Each of the wives deals with the different schools of thought within feminism in ways that roughly align with their ages. The three tell the generational story of feminism, albeit in broad and heavily stereotyped ways.
What’s interesting about the expressions of feminism is that they are happening within a family structure where the husband/father is at the center as the authority.
Of 4,315 adults across the UK who were surveyed, a clear majority believe cinema too often falls back on discredited stereotypes, including sexless older women, drug dealing, oversexualised black people and gay people whose lives are dominated by their sexuality.
Almost two-thirds of those questioned believe older women are “significantly underrepresented” in films. They are rarely portrayed as sexual beings and are, generally, only given marginal roles, according to the findings, published exclusively in the Guardian today.
The Fort Lee Film Commission is sponsoring a symposium next month dedicated to the first female filmmaker in cinema history, Alice Guy Blache, as part of the 2011 Garden State Film Festival (GSFF) in Asbury Park, New Jersey. The symposium, Reel Jersey Girls: Alice Guy to Today–a Century of Women in Film, is a key event, said Fort Lee Film Commission executive director Tom Meyers, at what he calls “the largest annual film festival in the state of New Jersey.”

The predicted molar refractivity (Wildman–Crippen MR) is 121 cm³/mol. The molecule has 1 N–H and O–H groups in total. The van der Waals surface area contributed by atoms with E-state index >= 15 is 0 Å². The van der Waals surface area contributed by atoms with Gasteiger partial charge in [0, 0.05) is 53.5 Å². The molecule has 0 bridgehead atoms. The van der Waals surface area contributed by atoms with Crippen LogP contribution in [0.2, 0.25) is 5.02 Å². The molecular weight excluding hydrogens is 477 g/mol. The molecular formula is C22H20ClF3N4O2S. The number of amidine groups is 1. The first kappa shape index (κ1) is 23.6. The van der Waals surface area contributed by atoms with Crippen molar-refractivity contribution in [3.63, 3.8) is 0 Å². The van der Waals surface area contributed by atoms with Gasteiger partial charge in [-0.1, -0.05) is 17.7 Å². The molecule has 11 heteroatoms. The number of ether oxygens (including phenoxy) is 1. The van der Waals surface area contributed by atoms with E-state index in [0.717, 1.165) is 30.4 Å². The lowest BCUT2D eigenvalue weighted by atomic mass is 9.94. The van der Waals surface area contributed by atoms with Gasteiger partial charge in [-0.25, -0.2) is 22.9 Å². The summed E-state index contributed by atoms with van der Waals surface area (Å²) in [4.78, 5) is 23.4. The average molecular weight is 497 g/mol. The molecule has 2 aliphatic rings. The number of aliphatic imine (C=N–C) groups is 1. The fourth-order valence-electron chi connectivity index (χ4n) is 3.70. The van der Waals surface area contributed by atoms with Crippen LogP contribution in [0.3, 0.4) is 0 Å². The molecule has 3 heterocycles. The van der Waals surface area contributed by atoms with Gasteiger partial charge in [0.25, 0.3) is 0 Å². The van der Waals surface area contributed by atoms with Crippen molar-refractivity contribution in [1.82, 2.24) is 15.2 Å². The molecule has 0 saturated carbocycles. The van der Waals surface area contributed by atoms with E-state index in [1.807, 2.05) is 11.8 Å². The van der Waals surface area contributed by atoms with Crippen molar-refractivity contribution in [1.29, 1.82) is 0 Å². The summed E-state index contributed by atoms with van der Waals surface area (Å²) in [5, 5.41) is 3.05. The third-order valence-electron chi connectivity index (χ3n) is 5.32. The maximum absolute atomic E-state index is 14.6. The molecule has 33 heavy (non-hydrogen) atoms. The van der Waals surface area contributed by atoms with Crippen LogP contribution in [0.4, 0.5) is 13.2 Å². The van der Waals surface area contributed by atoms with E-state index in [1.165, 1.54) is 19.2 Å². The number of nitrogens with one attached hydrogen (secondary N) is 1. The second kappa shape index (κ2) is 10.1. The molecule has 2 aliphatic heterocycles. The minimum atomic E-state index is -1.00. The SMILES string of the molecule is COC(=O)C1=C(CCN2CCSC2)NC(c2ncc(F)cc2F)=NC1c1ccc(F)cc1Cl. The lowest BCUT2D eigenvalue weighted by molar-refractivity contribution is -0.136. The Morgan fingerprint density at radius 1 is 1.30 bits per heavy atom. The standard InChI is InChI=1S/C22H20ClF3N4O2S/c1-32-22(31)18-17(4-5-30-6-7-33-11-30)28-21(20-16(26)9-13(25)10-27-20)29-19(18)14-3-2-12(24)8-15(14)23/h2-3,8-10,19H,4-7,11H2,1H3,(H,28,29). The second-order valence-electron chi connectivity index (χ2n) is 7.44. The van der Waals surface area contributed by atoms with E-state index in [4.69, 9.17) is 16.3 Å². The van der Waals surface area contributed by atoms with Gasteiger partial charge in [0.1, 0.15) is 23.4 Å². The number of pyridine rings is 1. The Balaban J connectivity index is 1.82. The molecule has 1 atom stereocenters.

Alice Guy Blache, one of the first three filmmakers in France, began directing in the 1890s. In 1912, Blache came to the then motion picture capital of the world, Fort Lee, and built her $100,000 studio, Solax, on Lemoine Ave. There she produced, wrote ad directed hundreds of films, according to Meyers.
Whatever the strategy, director Deborah Kampmeier says she hopes that women and men can reach parity in the film industry, because film is so important to our culture. Kampmeier says that “films are the place in society that we really sit around the campfire and tell our stories and make our myths, and really create our future as a society. And 93 percent of those stories are being told by men, and this is a chronic, very unhealthy balance.”
It’s a really good time to be young, female, funny, smart–and a little bit weird and awkward. Meet the members of Hollywood’s unlikely new in-crowd.
The Manic Pixie Dream Girl is a cute, bubbly, young (usually white) woman who has recently entered the life of our brooding hero to teach him how to loosen up and enjoy life. While that might sound all well and good for the man, this trope leaves women as simply there to support the star on his journey of self discovery with no real life of her own.